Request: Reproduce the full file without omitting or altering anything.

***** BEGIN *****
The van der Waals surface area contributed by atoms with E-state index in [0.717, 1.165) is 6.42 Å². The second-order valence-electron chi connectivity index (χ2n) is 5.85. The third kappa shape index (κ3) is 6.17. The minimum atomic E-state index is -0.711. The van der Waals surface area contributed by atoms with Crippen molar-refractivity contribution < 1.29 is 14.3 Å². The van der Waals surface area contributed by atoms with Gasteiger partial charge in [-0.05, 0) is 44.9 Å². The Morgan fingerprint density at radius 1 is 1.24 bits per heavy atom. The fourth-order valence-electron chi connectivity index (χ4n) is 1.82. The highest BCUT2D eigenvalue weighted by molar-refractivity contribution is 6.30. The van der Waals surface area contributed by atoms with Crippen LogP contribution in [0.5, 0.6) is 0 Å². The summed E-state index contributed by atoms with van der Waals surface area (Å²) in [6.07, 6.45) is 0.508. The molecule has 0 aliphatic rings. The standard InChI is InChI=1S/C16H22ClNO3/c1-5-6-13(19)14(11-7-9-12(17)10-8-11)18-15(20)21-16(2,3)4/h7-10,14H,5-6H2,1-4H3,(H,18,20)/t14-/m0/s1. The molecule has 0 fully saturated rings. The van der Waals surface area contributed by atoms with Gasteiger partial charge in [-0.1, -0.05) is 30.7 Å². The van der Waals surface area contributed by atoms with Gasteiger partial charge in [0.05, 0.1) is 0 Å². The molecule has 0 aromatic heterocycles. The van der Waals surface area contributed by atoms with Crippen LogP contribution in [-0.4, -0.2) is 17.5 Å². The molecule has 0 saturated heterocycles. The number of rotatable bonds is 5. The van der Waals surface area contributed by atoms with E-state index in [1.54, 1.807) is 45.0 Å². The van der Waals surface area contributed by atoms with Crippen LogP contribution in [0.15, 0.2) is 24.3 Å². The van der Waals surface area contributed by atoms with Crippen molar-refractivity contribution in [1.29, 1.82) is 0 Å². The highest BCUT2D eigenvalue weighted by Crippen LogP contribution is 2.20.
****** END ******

The van der Waals surface area contributed by atoms with E-state index in [0.717, 1.165) is 6.42 Å². The second-order valence-electron chi connectivity index (χ2n) is 5.85. The third kappa shape index (κ3) is 6.17. The minimum atomic E-state index is -0.711. The van der Waals surface area contributed by atoms with Crippen molar-refractivity contribution < 1.29 is 14.3 Å². The van der Waals surface area contributed by atoms with Gasteiger partial charge in [-0.05, 0) is 44.9 Å². The Morgan fingerprint density at radius 1 is 1.24 bits per heavy atom. The fourth-order valence-electron chi connectivity index (χ4n) is 1.82. The highest BCUT2D eigenvalue weighted by molar-refractivity contribution is 6.30. The van der Waals surface area contributed by atoms with Crippen LogP contribution in [0.5, 0.6) is 0 Å². The summed E-state index contributed by atoms with van der Waals surface area (Å²) in [6.07, 6.45) is 0.508. The molecule has 0 aliphatic rings. The standard InChI is InChI=1S/C16H22ClNO3/c1-5-6-13(19)14(11-7-9-12(17)10-8-11)18-15(20)21-16(2,3)4/h7-10,14H,5-6H2,1-4H3,(H,18,20)/t14-/m0/s1. The molecule has 0 fully saturated rings. The van der Waals surface area contributed by atoms with Gasteiger partial charge in [-0.1, -0.05) is 30.7 Å². The van der Waals surface area contributed by atoms with Gasteiger partial charge in [0.05, 0.1) is 0 Å². The molecule has 0 aromatic heterocycles. The van der Waals surface area contributed by atoms with Crippen LogP contribution in [-0.4, -0.2) is 17.5 Å². The molecule has 0 saturated heterocycles. The number of rotatable bonds is 5. The van der Waals surface area contributed by atoms with E-state index in [1.54, 1.807) is 45.0 Å². The van der Waals surface area contributed by atoms with Crippen LogP contribution in [0.15, 0.2) is 24.3 Å². The van der Waals surface area contributed by atoms with Crippen molar-refractivity contribution in [1.29, 1.82) is 0 Å². The highest BCUT2D eigenvalue weighted by Crippen LogP contribution is 2.20.